Centennial Classic about honouring the past and present

Ahead of the Centennial Classic we take a look back at the epic Winter Classic battle between the Maple Leafs and Red Wings.

TORONTO – Let there be snow.

Let there be wind and cold and anything else that might help Leo Komarov feel like he’s back home in Uusikaarlepyy, Finland this New Year’s Day.

To have known the Toronto Maple Leafs winger as a boy was to know a cherub-cheeked lad who spent every free hour working his way toward the NHL in freezing temperatures. Like the players of the past, he skated on a natural sheet of ice – unprotected from the elements.

“I grew up outdoors,” said Komarov. “We didn’t have an ice hall at all so I played outside until I was 16.”

That he will be the exception rather than the rule in Sunday’s Centennial Classic matters not.

You see, the Maple Leafs and Detroit Red Wings are commemorating something much larger than themselves as they go outdoors at Exhibition Stadium. This certainly isn’t how Auston Matthews learned the game back in Scottsdale, Ariz. but it will connect the 19-year-old to those that came before him at the outset of the NHL’s centennial.


Think about it: 100 years. A huge number. A massive moment for the league.

The symbolism is represented not only in the way they’ve decorated this converted soccer pitch but also in the significant number of legends on the grounds. Wayne Gretzky will be in attendance on Sunday afternoon along with the first 33 players (or a family member) to be recognized as part of the NHL’s top-100 list.

On Saturday morning, Leafs coach Mike Babcock laid out his gameplan for beating Detroit in front of a packed room that included his current players, those participating in the alumni game that afternoon and 13 members from Toronto’s 1967 Stanley Cup champion.

“That’s what this game is all about,” said former Leafs star Lanny McDonald. “I don’t care if you played five years, 10 years, in some cases 20-plus years, this means something. It means a lot to all different generations.

“Mike Babcock and Brendan Shahanan are brilliant, to have the chance to have their current players hanging out with the guys that won the Cup in ’67? Yeah.”

If we have come to learn anything about these outdoor games, it’s that they offer a rare opportunity to step back in the middle of a hectic season. Life comes at you fast in pro sports but if you can’t look around and smell the roses while skating in front of 36,000 screaming fans, when can you?

Both Babcock and Red Wings counterpart Jeff Blashill have emphasized the importance of savouring the moment.

“You also, I think, have to be able to go with the flow,” said Blashill. “Kind of like a wedding: It’s not always going to go perfect and you’ve just got to keep going and enjoy it.”

The players from both teams had an opportunity to skate with their families on the temporary ice sheet over the weekend.

Dylan Larkin, the 20-year-old Red Wings winger, brought out his young cousin who lives in the Toronto area. Matthews posed for a photo near centre ice with his mother, Ema, and one of his sisters.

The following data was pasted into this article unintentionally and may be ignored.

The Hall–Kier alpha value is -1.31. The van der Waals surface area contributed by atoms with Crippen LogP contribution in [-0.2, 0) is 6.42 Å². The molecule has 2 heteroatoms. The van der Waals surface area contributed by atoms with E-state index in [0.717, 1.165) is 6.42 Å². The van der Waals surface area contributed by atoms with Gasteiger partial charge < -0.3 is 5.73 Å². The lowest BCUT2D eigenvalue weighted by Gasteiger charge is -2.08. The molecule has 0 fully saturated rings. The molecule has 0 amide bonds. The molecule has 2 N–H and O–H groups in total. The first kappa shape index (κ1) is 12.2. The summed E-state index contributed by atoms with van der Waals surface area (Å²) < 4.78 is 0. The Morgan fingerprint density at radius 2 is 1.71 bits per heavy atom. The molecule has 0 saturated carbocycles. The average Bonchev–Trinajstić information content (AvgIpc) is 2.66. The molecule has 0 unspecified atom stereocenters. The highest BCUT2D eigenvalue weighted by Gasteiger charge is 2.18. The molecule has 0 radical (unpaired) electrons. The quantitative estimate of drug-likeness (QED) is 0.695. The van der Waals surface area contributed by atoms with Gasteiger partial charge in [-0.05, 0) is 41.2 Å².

Wives, children, fathers, girlfriends, uncles, former coaches.

They will be scattered among the sweater-clad fans in the stands that surround the pitch. If the usual wind coming in off Lake Ontario kicks up, the stadium will pull closer for warmth while a national TV audience watches from the comfort of the couch.

“It’s a beautiful atmosphere here,” said Shanahan, the Leafs’ president. “It’s great ice. It’s nice and cool – you’ve got a nice breeze coming off the lake – and it’s just great for Toronto.”

These teams played in front of 105,000 fans at the University of Michigan three years ago on New Year’s Day. It’s arguably the most iconic outdoor game ever staged by the NHL and it’s one the players involved still speak about with reverence.

“For me, looking back when I’m done, that will be a game that I think I will always remember,” said Red Wings captain Henrik Zetterberg.

Larkin was in attendance as a fan on that frigid afternoon and remembers buying a hot chocolate in the second period to try and warm up. Zach Hyman, the rookie Leafs winger, was sitting in the stands as well.

Now they’re part of the show.

The Leafs prevailed 3-2 in a shootout at the 2014 Winter Classic, so having a shot to spoil Toronto’s party in similar fashion “just adds an extra level” of anticipation, according to Zetterberg.

But more than the teams – more than the outcome of one regular-season game – this promises to be a celebration of a sport and the people who make it great. A chance to reflect on beginnings and dreams realized.

No wonder Komarov was saying “this is going to be one of the best memories,” a full 24 hours prior to stepping into the winter cold and getting a glimpse of the stadium full of people.

It will be a moment that takes him back to simpler times.

About eight years ago, they finally managed to build an indoor rink in his hometown on the coast of the Bothnian Sea, and do you know what they did afterward?

They called it Komarov Arena.

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